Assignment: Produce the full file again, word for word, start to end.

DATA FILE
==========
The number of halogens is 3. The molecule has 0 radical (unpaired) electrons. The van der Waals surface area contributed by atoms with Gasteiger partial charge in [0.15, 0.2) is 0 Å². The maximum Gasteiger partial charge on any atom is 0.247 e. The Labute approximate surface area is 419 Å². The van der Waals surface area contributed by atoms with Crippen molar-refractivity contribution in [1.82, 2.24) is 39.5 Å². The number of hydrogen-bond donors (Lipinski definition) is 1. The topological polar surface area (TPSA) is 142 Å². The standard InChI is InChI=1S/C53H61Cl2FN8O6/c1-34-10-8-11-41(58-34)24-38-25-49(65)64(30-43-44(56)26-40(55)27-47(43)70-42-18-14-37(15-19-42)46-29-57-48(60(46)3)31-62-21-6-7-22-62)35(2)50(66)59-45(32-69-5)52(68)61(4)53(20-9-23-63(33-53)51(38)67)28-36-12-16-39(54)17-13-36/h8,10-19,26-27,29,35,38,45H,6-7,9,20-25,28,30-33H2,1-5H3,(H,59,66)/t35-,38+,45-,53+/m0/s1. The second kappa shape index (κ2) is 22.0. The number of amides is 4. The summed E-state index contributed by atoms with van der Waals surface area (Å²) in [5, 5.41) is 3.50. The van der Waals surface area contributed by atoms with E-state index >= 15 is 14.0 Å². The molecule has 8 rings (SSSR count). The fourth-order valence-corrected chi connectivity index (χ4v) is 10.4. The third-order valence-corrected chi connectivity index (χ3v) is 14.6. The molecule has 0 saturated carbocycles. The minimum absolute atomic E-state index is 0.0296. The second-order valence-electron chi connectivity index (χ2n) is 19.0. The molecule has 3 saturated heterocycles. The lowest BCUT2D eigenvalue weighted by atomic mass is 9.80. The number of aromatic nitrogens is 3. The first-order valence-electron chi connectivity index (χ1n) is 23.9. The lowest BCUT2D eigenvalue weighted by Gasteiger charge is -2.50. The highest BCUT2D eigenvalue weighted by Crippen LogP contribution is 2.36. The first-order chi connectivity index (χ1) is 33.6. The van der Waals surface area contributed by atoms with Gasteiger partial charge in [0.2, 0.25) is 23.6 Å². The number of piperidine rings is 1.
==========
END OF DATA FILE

The number of halogens is 3. The molecule has 0 radical (unpaired) electrons. The van der Waals surface area contributed by atoms with Gasteiger partial charge in [0.15, 0.2) is 0 Å². The maximum Gasteiger partial charge on any atom is 0.247 e. The Labute approximate surface area is 419 Å². The van der Waals surface area contributed by atoms with Crippen molar-refractivity contribution in [1.82, 2.24) is 39.5 Å². The number of hydrogen-bond donors (Lipinski definition) is 1. The topological polar surface area (TPSA) is 142 Å². The standard InChI is InChI=1S/C53H61Cl2FN8O6/c1-34-10-8-11-41(58-34)24-38-25-49(65)64(30-43-44(56)26-40(55)27-47(43)70-42-18-14-37(15-19-42)46-29-57-48(60(46)3)31-62-21-6-7-22-62)35(2)50(66)59-45(32-69-5)52(68)61(4)53(20-9-23-63(33-53)51(38)67)28-36-12-16-39(54)17-13-36/h8,10-19,26-27,29,35,38,45H,6-7,9,20-25,28,30-33H2,1-5H3,(H,59,66)/t35-,38+,45-,53+/m0/s1. The second kappa shape index (κ2) is 22.0. The number of amides is 4. The summed E-state index contributed by atoms with van der Waals surface area (Å²) in [5, 5.41) is 3.50. The van der Waals surface area contributed by atoms with E-state index >= 15 is 14.0 Å². The molecule has 8 rings (SSSR count). The fourth-order valence-corrected chi connectivity index (χ4v) is 10.4. The third-order valence-corrected chi connectivity index (χ3v) is 14.6. The molecule has 0 saturated carbocycles. The minimum absolute atomic E-state index is 0.0296. The second-order valence-electron chi connectivity index (χ2n) is 19.0. The molecule has 3 saturated heterocycles. The lowest BCUT2D eigenvalue weighted by atomic mass is 9.80. The number of aromatic nitrogens is 3. The first-order valence-electron chi connectivity index (χ1n) is 23.9. The lowest BCUT2D eigenvalue weighted by Gasteiger charge is -2.50. The highest BCUT2D eigenvalue weighted by Crippen LogP contribution is 2.36. The first-order chi connectivity index (χ1) is 33.6. The van der Waals surface area contributed by atoms with Gasteiger partial charge in [0.2, 0.25) is 23.6 Å². The number of piperidine rings is 1.